January 2018: ‘Novelty’

Another year done and dusted—it’s time to take the old calendar off the wall, and hang up the new one. Newness being one of the things we value in our daily life. We’re often so married to our patterns and routines that we find joy in getting to experience something brand new. Sometimes that brand new thing can be as simple as a new flavor of chocolate candy that just came out, or as complex as kicking off a whole new lifestyle as a New Year’s resolution.

In gaming, we often have the same elated attitude to the fresh new thing in videogames. We love our new releases, we love games that defy old genre conventions or invent new ones wholesale. We consume our game news quick and move on just as quickly, we’re voracious in our hunger for hot takes, and our conversations revolve so singularly over new releases. We adore newness. So, this month’s we’re shining a light on our weakness, let’s all take a deep breath and examine the way we look at novelty.

Whether it’s the hot new trend or the hot new release, gaming’s jam is very frequently new. Are we too obsessed with the shiny newness? Do we like new things because games are starting to grow into a comfortable middle age and we’re looking for things to help them stay fresh? Do we overindulge in newness sometimes, often jumping on whatever genre or release catch’s the community’s eye? Is the search for something new stifling the long-term conversations? Or are new things precisely what help keep games as popular as they are? Do the new mechanics objectively help genres progress? Is newness something we should embrace more heartily? Tell us how you do you in this quest for new.

In an irony we’re entirely aware of, one month before we move onto something new ourselves. You have until the end of January 31st to get your entries in. We’ll have a new topic coming to you in February. As always, you can email your submissions or tweet them to @NukeLassic or @critdistance with the #BoRT hashtag. Happy blogging!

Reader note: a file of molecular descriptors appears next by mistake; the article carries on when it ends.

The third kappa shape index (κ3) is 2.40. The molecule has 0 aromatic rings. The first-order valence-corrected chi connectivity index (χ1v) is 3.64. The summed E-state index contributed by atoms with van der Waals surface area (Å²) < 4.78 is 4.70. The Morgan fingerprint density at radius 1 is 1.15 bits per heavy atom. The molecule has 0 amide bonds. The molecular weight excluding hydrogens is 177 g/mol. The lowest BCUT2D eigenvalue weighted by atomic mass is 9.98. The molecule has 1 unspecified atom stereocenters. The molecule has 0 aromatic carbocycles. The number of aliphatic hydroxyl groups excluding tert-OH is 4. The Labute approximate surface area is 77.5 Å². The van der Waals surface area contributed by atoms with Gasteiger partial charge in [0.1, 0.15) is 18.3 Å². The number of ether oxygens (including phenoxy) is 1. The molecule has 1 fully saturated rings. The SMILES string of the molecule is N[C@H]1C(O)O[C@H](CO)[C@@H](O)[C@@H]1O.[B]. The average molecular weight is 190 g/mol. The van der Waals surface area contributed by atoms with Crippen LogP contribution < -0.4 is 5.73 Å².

Suggestions for the Round Table:

  • Blogs of the Round Table is not curated. If you write it, we’ll publish it, as long as it’s connected to the topic and has been written specially for BoRT or up to one month prior.
  • Think of the BoRT topic as a starting point. Connecting your piece to the topic can be as creative as you want. We’re interested in both writing and play, so be playful when you approach the round table!
  • This BoRT post is the home of the discussion. Regular reading of other BoRT participants isn’t required, but highly encouraged. Feel free to browse the #BoRT tag on twitter to see if there are any words submitted already that you could use as a springboard for your own posts.
  • As a knight of the round table we encourage you to leave a comment on a blog to which you respond with a link to the response piece and give the original writer a ‘right of reply’. Keep the conversation going!
  • If your work contains potentially disturbing content, please include a suitable warning at the start.
  • You can submit as many articles as you like throughout the month, and it doesn’t matter if they are commercially published, paywalled or available for free. However, we can’t include paywalled material in the round-up without access to the article text or a transcript.